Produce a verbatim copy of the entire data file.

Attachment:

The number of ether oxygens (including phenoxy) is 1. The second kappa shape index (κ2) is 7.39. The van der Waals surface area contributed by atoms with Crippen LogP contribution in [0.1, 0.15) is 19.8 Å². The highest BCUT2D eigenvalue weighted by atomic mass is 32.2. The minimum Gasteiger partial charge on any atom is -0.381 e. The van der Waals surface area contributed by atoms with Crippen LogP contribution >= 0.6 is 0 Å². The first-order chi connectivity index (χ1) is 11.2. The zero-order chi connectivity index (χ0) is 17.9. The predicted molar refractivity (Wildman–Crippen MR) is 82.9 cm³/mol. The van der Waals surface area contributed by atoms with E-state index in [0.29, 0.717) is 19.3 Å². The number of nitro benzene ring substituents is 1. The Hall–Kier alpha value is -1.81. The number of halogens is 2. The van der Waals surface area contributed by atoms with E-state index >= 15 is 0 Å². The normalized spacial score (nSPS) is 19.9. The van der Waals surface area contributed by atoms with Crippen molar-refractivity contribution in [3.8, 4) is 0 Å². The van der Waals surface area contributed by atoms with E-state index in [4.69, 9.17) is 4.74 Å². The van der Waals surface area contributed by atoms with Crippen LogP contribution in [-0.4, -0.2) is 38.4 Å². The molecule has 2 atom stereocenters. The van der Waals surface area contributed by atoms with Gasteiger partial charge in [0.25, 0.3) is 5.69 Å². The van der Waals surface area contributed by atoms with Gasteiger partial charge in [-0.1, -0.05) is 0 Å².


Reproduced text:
The number of ether oxygens (including phenoxy) is 1. The second kappa shape index (κ2) is 7.39. The van der Waals surface area contributed by atoms with Crippen LogP contribution in [0.1, 0.15) is 19.8 Å². The highest BCUT2D eigenvalue weighted by atomic mass is 32.2. The minimum Gasteiger partial charge on any atom is -0.381 e. The van der Waals surface area contributed by atoms with Crippen LogP contribution >= 0.6 is 0 Å². The first-order chi connectivity index (χ1) is 11.2. The zero-order chi connectivity index (χ0) is 17.9. The predicted molar refractivity (Wildman–Crippen MR) is 82.9 cm³/mol. The van der Waals surface area contributed by atoms with E-state index in [0.29, 0.717) is 19.3 Å². The number of nitro benzene ring substituents is 1. The Hall–Kier alpha value is -1.81. The number of halogens is 2. The van der Waals surface area contributed by atoms with E-state index >= 15 is 0 Å². The normalized spacial score (nSPS) is 19.9. The van der Waals surface area contributed by atoms with Crippen molar-refractivity contribution in [3.8, 4) is 0 Å². The van der Waals surface area contributed by atoms with E-state index in [4.69, 9.17) is 4.74 Å². The van der Waals surface area contributed by atoms with Crippen LogP contribution in [-0.4, -0.2) is 38.4 Å². The molecule has 2 atom stereocenters. The van der Waals surface area contributed by atoms with Gasteiger partial charge in [0.25, 0.3) is 5.69 Å². The van der Waals surface area contributed by atoms with Gasteiger partial charge in [-0.1, -0.05) is 0 Å².